Qurbani is a very holy time of the year for Muslims and followers of Islam. It falls across the 10th, 11th and 12th days of the last month of the Islamic (lunar) year, known as Dhul Hijjah. It is followed by Eid al-Adha, or Big Eid as it is sometimes called. For those outside of the Islamic community, Qurbani is little known compared to other events like Ramadan and Eid al-Fitr. For the benefit of friends of the Islamic community and those who are new to the community or who don’t have the guidance of a local Imam, we have put together this guide as to why Muslims give Qurbani.
The Origins of Qurbani
Qurbani can be traced back to the Prophet Ibrahim (AS). He was commanded by Allah (SWT) to sacrifice the person who was closest to him – his son, Ismail. Ibrahim (AS) loved his son dearly, but in order to demonstrate his devotion to Allah (SWT), he was prepared to sacrifice his son. Ibrahim (AS) explained to Ismail what was commanded of him by Allah (SWT) and, in obedience to his father and acceptance of what was required by Allah (SWT), agreed, but he requested two things.
First, he requested that his legs and arms be tied so that he would not struggle, and he also asked that his father wear a blindfold so that he didn’t have to see him suffer. Ismail accepted the sacrifice because he was aware of how much his father loved him, and he knew that Ibrahim needed to do this to prove his devotion to Allah (SWT).
At the last second before the sacrifice, Allah (SWT) swapped Ismail for a ram, saving Ismail. The process was a test by Allah (SWT) to determine how devoted and submissive Ibrahim (AS) was, and after showcasing his dedication, Ibrahim (AS) passed the test.
Qurbani is observed by Muslims in order to honour the sacrifice that Ibrahim (AS) was prepared to make as he demonstrated the level of devotion and submission Allah (SWT) expects. As well as being an act of obedience, Qurbani is also an act of charity which is very important and is echoed throughout the religion of Islam.
“A person is not a believer who fills his stomach while his neighbour goes hungry.” Prophet Muhammad (PBUH) (Bukhari)
Through Qurbani, Muslims are able to express wahda (unity) as they help those who need it most. They also learn patience and are made aware of the mercy Allah (SWT) chooses to impart, as well as showing mercy to brothers and sisters who are experiencing trying times and do not have the means to support themselves.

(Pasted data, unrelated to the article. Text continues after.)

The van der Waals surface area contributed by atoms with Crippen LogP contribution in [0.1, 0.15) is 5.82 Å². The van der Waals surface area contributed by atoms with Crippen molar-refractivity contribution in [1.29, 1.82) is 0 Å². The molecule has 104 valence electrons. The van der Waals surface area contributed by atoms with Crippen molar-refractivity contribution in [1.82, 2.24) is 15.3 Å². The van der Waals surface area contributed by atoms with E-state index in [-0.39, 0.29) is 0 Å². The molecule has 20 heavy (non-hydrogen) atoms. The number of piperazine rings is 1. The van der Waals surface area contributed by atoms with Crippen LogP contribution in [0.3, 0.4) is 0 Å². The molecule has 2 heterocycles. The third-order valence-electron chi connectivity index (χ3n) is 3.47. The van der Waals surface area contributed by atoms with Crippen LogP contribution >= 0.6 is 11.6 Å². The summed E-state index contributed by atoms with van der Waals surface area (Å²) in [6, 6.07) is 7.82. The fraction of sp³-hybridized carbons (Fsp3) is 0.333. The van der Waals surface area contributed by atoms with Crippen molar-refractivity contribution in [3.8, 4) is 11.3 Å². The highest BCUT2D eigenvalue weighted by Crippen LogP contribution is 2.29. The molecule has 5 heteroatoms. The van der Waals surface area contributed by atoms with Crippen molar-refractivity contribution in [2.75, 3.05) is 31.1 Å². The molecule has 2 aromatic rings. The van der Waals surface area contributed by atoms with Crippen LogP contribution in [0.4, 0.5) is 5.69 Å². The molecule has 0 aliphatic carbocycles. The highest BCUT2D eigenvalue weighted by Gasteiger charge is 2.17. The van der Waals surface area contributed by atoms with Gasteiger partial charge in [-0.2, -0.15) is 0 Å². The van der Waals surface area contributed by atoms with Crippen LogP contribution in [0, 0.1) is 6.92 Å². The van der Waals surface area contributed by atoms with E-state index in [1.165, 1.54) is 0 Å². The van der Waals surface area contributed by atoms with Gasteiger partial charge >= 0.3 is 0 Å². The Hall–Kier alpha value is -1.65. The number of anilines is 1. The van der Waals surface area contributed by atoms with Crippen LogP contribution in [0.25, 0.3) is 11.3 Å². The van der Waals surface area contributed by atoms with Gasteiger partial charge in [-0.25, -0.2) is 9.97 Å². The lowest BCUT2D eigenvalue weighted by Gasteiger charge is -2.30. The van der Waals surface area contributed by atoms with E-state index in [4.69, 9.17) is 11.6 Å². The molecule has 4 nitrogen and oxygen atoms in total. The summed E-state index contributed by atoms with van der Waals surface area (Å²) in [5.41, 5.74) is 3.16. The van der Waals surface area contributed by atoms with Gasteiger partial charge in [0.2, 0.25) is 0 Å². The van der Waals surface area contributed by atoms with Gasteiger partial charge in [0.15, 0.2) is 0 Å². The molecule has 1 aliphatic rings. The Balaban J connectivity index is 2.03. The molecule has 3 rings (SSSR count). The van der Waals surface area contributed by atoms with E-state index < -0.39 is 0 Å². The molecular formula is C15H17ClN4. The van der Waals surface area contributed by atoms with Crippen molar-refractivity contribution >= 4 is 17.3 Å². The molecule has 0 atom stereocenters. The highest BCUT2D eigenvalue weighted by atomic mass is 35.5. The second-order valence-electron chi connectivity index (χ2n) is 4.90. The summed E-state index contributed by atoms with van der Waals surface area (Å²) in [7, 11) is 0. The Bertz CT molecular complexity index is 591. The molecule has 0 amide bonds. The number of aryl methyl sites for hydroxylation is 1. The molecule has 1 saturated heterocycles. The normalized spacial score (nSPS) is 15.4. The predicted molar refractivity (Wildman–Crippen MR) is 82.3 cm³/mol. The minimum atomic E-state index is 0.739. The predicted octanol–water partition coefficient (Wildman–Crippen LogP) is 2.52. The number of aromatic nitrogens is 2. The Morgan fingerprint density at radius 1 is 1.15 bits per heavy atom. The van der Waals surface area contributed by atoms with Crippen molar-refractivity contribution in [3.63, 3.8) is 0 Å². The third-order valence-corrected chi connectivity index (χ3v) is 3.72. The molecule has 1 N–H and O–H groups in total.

How Muslims Observe Qurbani
Traditionally, every able Muslim should give one share of Qurbani in the form of sacrificing one small animal (a sheep or a goat). The animal is sacrificed in the name of Allah (SWT) in accordance with the Qurbani sacrifice rules. It is then divided into three parts: one part is to be eaten and enjoyed by the donor and their family, one part is to be gifted and eaten by the donor’s friends, and one part is to be given to someone who is in need and hungry.
Muslims live far and wide around the world and it is not possible for everyone to give Qurbani in the traditional way. As a result, charities like Orphans in Need accept Qurbani donations and use them to purchase and sacrifice animals on the donor's behalf. Whilst the donor will not see their share and their friends will not see the second share, they will still reap the rewards of making the donation and those in need will be able to enjoy a nutritious and filling meal.
“For every hair of the Qurbani you will receive a reward from Allah, and for every strand of its wool you will receive a reward.” (Al-Tirmidhi)
Fulfil your obligation as a Muslim and show your devotion to pleasing Allah (SWT) by giving your Qurbani through Orphans in Need. We greatly appreciate your donations and will use your Qurbani to fulfil your Islamic duties and feed those who are most in need around the world.
For more information on the work we do or how we distribute your Qurbani, please get in touch.